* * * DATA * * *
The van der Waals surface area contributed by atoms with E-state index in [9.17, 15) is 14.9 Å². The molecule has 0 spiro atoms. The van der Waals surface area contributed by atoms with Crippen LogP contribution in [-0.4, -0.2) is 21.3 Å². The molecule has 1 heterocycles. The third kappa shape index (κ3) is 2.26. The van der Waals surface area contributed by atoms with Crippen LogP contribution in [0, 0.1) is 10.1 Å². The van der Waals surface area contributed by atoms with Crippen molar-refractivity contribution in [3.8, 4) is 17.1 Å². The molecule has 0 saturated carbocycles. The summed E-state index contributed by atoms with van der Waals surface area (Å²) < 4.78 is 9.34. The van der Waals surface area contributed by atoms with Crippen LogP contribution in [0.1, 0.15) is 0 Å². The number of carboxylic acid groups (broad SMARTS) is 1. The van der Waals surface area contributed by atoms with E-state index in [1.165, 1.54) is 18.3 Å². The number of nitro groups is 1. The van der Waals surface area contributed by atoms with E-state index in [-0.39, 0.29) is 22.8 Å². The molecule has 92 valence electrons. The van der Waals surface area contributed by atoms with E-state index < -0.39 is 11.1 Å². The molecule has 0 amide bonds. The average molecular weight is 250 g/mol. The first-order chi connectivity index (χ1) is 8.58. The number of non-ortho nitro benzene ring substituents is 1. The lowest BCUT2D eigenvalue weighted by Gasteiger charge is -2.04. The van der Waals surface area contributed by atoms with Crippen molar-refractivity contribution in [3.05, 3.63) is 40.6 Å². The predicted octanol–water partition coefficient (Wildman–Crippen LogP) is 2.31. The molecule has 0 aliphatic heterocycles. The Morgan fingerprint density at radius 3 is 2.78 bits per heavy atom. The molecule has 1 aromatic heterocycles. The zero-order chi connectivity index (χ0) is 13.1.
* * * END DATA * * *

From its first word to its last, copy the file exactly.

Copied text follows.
The van der Waals surface area contributed by atoms with E-state index in [9.17, 15) is 14.9 Å². The molecule has 0 spiro atoms. The van der Waals surface area contributed by atoms with Crippen LogP contribution in [-0.4, -0.2) is 21.3 Å². The molecule has 1 heterocycles. The third kappa shape index (κ3) is 2.26. The van der Waals surface area contributed by atoms with Crippen LogP contribution in [0, 0.1) is 10.1 Å². The van der Waals surface area contributed by atoms with Crippen molar-refractivity contribution in [3.8, 4) is 17.1 Å². The molecule has 0 saturated carbocycles. The summed E-state index contributed by atoms with van der Waals surface area (Å²) < 4.78 is 9.34. The van der Waals surface area contributed by atoms with Crippen LogP contribution in [0.1, 0.15) is 0 Å². The number of carboxylic acid groups (broad SMARTS) is 1. The van der Waals surface area contributed by atoms with E-state index in [1.165, 1.54) is 18.3 Å². The number of nitro groups is 1. The van der Waals surface area contributed by atoms with E-state index in [-0.39, 0.29) is 22.8 Å². The molecule has 92 valence electrons. The van der Waals surface area contributed by atoms with E-state index < -0.39 is 11.1 Å². The molecule has 0 amide bonds. The average molecular weight is 250 g/mol. The first-order chi connectivity index (χ1) is 8.58. The number of non-ortho nitro benzene ring substituents is 1. The lowest BCUT2D eigenvalue weighted by Gasteiger charge is -2.04. The van der Waals surface area contributed by atoms with Crippen molar-refractivity contribution in [3.05, 3.63) is 40.6 Å². The predicted octanol–water partition coefficient (Wildman–Crippen LogP) is 2.31. The molecule has 0 aliphatic heterocycles. The Morgan fingerprint density at radius 3 is 2.78 bits per heavy atom. The molecule has 1 aromatic heterocycles. The zero-order chi connectivity index (χ0) is 13.1.